Because banning abortions by fetal heartbeat isn't restrictive enough, these GOP legislators decided men who believe they're the dads can also forbid a woman to have an abortion.
Tennessee GOP Bill Gives Men Power To Veto Abortions By Claiming Paternity
February 19, 2021

Tennessee Republican men are doing what they do best. Oppressing women.

State Sen. Mark Pody, (R-Lebanon) and Rep. Jerry Sexton, (R-Bean Station) have introduced a bill that would give a man veto power over a woman's abortion if he is the one who impregnated her. Pody was moved, apparently, after a constituent (male, of course) expressed concern that fathers don't get to force women to give birth.

"I believe a father should have a right to say what's gonna be happening to that child," Pody said. "And if somebody is going to kill that child, he should be able to say, 'No, I don't want that child to be killed. I want to able to raise that child and love that child.'"

Shall we talk about the issue of establishing paternity? The man would have to prove he is the biological father. The judge decides if there is enough evidence to prove it. And get this...according to the piece in The Tennessean: "For unmarried couples, the father would have to voluntarily establish his paternity, but can do so without the woman's consent."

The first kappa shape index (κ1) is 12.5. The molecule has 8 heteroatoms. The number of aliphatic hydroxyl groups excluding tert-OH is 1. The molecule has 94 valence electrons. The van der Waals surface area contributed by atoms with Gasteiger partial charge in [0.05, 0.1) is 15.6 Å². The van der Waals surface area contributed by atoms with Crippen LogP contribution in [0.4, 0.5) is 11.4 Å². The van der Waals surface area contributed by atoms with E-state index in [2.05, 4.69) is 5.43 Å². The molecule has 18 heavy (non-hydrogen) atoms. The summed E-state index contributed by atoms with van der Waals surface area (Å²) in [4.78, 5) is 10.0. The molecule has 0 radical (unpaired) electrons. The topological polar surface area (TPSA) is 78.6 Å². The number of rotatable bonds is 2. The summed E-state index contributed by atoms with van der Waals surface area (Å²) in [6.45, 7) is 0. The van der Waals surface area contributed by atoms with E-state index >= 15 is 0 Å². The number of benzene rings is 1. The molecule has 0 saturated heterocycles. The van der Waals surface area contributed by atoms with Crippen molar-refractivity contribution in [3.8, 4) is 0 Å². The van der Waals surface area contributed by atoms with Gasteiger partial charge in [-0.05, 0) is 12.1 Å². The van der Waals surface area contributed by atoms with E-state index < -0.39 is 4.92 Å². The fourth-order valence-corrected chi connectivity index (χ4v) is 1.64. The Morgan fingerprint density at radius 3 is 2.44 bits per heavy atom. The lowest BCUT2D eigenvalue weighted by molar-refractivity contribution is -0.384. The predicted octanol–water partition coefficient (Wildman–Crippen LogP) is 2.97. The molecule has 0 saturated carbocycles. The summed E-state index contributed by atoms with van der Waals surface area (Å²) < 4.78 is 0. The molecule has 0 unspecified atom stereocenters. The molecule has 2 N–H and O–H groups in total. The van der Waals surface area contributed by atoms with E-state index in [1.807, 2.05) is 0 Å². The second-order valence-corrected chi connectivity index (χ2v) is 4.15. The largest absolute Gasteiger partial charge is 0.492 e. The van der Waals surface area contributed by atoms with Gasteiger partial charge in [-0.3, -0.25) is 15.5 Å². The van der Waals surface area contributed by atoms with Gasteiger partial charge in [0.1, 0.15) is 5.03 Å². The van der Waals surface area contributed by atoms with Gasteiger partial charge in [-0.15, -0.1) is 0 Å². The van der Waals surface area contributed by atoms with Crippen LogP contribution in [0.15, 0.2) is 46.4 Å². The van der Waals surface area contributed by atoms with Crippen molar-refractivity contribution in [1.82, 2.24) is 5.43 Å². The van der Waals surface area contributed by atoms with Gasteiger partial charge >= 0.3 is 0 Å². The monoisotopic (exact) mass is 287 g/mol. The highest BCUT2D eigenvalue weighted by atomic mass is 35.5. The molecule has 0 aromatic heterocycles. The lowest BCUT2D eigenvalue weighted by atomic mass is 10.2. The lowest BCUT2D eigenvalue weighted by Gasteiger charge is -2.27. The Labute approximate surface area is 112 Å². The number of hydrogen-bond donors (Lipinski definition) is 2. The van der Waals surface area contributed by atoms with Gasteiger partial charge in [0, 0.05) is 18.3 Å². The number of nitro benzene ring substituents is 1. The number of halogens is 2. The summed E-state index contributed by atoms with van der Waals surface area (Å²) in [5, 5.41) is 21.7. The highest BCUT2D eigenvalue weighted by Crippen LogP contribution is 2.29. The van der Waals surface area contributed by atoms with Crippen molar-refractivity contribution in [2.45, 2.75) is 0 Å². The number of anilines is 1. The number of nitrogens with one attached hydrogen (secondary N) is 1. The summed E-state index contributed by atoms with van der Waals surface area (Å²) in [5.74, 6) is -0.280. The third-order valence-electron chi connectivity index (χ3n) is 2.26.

Um...HOW is paternity established, and how exactly can it be done without a woman's consent? I'll TELL you. At least I'll tell you how paternity is established.

The LEAST invasive way to establish paternity while a woman is pregnant is through a blood test. THE WOMAN takes the blood test, mind you — the man only needs a f*cking cheek swab. So, is this bill proposing that we force a pregnant woman to submit to blood testing against her will? Without her consent?

There are other more invasive and dangerous ways, like an amniocentesis, which has risks of its own, and my favorite, the Chorionic Villus Sampling (CVS.) That test is 99% accurate, but 1 in 100 result in miscarriage. In those tests, the doctor uses a needle or tube inserted into the pregnant woman's vagina to collect small tissue samples from the uterine wall. Doesn't that sound like fun? Imagine a judge saying you had to do THAT against your will because Four-Teeth McGee thinks he's the daddy and don't want his woman having no abortions!